The Oklahoman’s sports writers discuss three topics surrounding Russell Westbrook:
1. True or false: Russell Westbrook is the Thunder’s most important player.
Darnell Mayberry (beat writer) — True. We've seen life without him in the regular season and postseason. Here's a recap. It ain't pretty. The Thunder has no chance at a championship without him. And even though the team can survive the regular season, we now know that only a herculean effort from Kevin Durant keeps OKC afloat during the dog days.
Anthony Slater (beat writer) — True. Kevin Durant remains OKC’s best and most valuable player, even if Westbrook was both of those in this latest postseason. But I think Westbrook has always been OKC’s most important player. He’s an every night barometer, because of the ball-control position he plays and the erratic nature of his polarizing game. Durant is typically Durant. But when Westbrook’s great, OKC is nearly unbeatable. When Bad Russ rears his ugly head, the Thunder has problems.
Berry Tramel (columnist) — False. Kevin Durant is the Thunder's most important player. But it's not a stupid question, which tells you all you need to know about Westbrook. Comparing his value to the reigning NBA MVP is perfectly legitimate. The Thunder can't excel without him. We saw in the 2013 playoffs what the Thunder offense is like without him. It ain't pretty.
2. True or false: Russell Westbrook is the league’s best point guard.
Mayberry — False. Allow me to be a traditionalist here. Westbrook is not the best leader at the position. He's not the best passer or the best at consistently making all of his teammates scoring threats. He doesn't have the best shot selection or the best decision-making. Doesn't play with the best pace or the most control. The truth is Westbrook might not be in the top five at his position in any of those categories. When I think of point guards, I think of those things, and Chris Paul, to me, is far and away superior in each of those categories. With that being said, here's where I throw tradition out of the window. Westbrook is a better player than Paul, not more polished but more dominant. And after his magnificent postseason I'm ready to declare Westbrook a top three player, positions be dammed. The Thunder, from day one, has forced a square peg into a round hole and spent the last six seasons challenging anyone who claims Westbrook doesn't fit. Well, I'm done debating the demonstration. You can call Westbrook whatever you want. I'm calling him a dog. One I'd take on my team every day of the week.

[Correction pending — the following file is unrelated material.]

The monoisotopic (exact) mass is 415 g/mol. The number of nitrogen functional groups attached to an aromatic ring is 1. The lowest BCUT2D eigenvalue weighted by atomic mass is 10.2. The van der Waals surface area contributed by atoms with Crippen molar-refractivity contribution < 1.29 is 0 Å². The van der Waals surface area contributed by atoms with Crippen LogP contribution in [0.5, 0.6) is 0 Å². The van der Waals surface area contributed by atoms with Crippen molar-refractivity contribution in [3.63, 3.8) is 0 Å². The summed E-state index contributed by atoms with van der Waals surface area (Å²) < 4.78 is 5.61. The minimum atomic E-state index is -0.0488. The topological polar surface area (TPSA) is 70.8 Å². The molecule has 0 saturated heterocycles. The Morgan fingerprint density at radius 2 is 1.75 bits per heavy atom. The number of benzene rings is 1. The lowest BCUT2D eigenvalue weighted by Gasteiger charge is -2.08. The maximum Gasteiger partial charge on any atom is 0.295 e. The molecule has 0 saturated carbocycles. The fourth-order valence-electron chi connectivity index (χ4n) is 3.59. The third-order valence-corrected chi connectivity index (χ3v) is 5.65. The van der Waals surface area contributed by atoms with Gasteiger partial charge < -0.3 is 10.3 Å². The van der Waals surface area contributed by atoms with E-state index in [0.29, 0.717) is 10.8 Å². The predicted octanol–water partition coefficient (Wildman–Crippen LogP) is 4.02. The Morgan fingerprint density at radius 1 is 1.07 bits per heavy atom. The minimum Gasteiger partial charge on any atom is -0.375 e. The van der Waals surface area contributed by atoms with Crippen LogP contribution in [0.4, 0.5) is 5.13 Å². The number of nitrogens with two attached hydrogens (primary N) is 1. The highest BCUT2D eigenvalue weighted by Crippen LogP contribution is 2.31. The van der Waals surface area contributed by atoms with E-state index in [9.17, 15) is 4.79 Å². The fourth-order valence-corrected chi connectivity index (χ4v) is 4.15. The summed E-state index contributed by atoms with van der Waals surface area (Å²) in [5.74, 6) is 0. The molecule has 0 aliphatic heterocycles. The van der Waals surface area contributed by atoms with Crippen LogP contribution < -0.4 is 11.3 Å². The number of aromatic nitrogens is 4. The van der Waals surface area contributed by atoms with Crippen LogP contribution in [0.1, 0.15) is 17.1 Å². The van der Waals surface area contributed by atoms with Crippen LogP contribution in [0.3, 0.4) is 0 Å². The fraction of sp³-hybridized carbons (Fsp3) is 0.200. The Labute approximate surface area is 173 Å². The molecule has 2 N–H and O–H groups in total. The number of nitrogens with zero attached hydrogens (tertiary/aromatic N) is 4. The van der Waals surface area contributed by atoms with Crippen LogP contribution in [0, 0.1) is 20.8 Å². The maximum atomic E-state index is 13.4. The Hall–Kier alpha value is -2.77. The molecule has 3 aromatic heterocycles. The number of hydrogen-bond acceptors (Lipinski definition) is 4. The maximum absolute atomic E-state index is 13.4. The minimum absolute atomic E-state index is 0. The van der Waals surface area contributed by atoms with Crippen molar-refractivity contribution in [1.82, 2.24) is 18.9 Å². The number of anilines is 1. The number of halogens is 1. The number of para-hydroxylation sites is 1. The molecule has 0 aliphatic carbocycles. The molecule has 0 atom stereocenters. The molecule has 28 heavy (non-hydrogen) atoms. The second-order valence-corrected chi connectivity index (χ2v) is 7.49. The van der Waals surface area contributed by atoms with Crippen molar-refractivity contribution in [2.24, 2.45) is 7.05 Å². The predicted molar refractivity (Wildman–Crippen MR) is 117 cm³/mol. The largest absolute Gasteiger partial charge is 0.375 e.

Slater — If we’re basing it off the last couple months of basketball, true. No point guard was near as dominant as Westbrook in the playoffs. And he slayed Chris Paul, his biggest competition, in the second round. When on, Westbrook proved there’s only a small handful of players — maybe just two — as impactful on both ends. But can he stay healthy? Can he bring it consistently? Can he maintain such a dynamic level over 82-plus games? Next year will be key in his development and ascension.
Tramel — False. I'd still take Chris Paul. But again, it's not a stupid question. It's very close, and who knows? Maybe by next season, Westbrook passes him. The criticism of Westbrook's floor game is ridiculous. The pressure he puts on opposing defenses is mighty. And Westbrook's willingness to pass always has been understated. He doesn't always make great decisions, but he always plays with a ferocity that redefines the position.
3. What area of his game must improve most?
Mayberry — I’d be shocked if the consensus here isn't defense. Nationally, I'm sure the answer would swing heavily to either shot selection or passing. But for those of us who watch the Thunder every night, it's clear how much better this team is when Westbrook shows no mercy and dominates defensively like he loves to do offensively. Play both ends every night and a problem matchup turns impossible.
Slater — For the sake of diversity, I’ll stray away from defense. His steady on- and off-ball tenacity is key to his and the Thunder’s success. But so is his shot selection on the other end. To me, it doesn’t matter how many shots he takes, just that the majority are smart ones. For most of the playoffs, he was great in that area. And that’s why he flourished. But in some of the Thunder’s losses — particularly in the first five games against Memphis, when he went 7-of-39 from three — Westbrook’s adoration for the off-balance, wild, contested jumpers were poisonous to the Thunder cause. If he avoids those games on a consistent basis, he’s a top-five NBA player.
Tramel — Defense. When Westbrook gets focused on defense, he's excellent. If Westbrook reaches a consistent defensive focus, he'll be a first-team all-NBA player. He's got the talent and ability to be the kind of force on defense that he is on offense. A total distorter of the opposing squad. And we saw from Westbrook in the playoffs a better commitment to defense, especially in the final four games against the Spurs.